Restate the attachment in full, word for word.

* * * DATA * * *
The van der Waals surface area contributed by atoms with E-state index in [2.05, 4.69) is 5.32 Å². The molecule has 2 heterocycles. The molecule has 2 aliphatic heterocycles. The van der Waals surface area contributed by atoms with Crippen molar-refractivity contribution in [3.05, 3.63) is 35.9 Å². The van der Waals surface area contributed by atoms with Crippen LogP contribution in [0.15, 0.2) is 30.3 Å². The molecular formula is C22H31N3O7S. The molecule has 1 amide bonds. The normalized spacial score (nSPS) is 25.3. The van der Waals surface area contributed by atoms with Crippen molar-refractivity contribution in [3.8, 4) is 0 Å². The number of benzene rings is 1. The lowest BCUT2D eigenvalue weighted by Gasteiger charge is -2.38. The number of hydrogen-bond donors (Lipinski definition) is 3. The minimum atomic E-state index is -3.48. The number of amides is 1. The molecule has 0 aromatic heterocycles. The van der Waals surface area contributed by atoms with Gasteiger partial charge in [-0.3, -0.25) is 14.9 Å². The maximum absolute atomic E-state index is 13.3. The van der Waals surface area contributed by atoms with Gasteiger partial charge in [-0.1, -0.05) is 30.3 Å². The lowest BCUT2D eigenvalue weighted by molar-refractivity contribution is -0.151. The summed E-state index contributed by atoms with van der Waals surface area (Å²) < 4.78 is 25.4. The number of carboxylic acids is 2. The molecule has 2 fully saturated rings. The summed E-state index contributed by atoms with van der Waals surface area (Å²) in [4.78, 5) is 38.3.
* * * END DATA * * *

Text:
The van der Waals surface area contributed by atoms with E-state index in [2.05, 4.69) is 5.32 Å². The molecule has 2 heterocycles. The molecule has 2 aliphatic heterocycles. The van der Waals surface area contributed by atoms with Crippen molar-refractivity contribution in [3.05, 3.63) is 35.9 Å². The van der Waals surface area contributed by atoms with Crippen LogP contribution in [0.15, 0.2) is 30.3 Å². The molecular formula is C22H31N3O7S. The molecule has 1 amide bonds. The normalized spacial score (nSPS) is 25.3. The van der Waals surface area contributed by atoms with Crippen molar-refractivity contribution in [3.8, 4) is 0 Å². The number of benzene rings is 1. The lowest BCUT2D eigenvalue weighted by Gasteiger charge is -2.38. The number of hydrogen-bond donors (Lipinski definition) is 3. The minimum atomic E-state index is -3.48. The number of amides is 1. The molecule has 0 aromatic heterocycles. The van der Waals surface area contributed by atoms with Gasteiger partial charge in [-0.3, -0.25) is 14.9 Å². The maximum absolute atomic E-state index is 13.3. The van der Waals surface area contributed by atoms with Gasteiger partial charge in [-0.1, -0.05) is 30.3 Å². The lowest BCUT2D eigenvalue weighted by molar-refractivity contribution is -0.151. The summed E-state index contributed by atoms with van der Waals surface area (Å²) < 4.78 is 25.4. The number of carboxylic acids is 2. The molecule has 2 fully saturated rings. The summed E-state index contributed by atoms with van der Waals surface area (Å²) in [4.78, 5) is 38.3.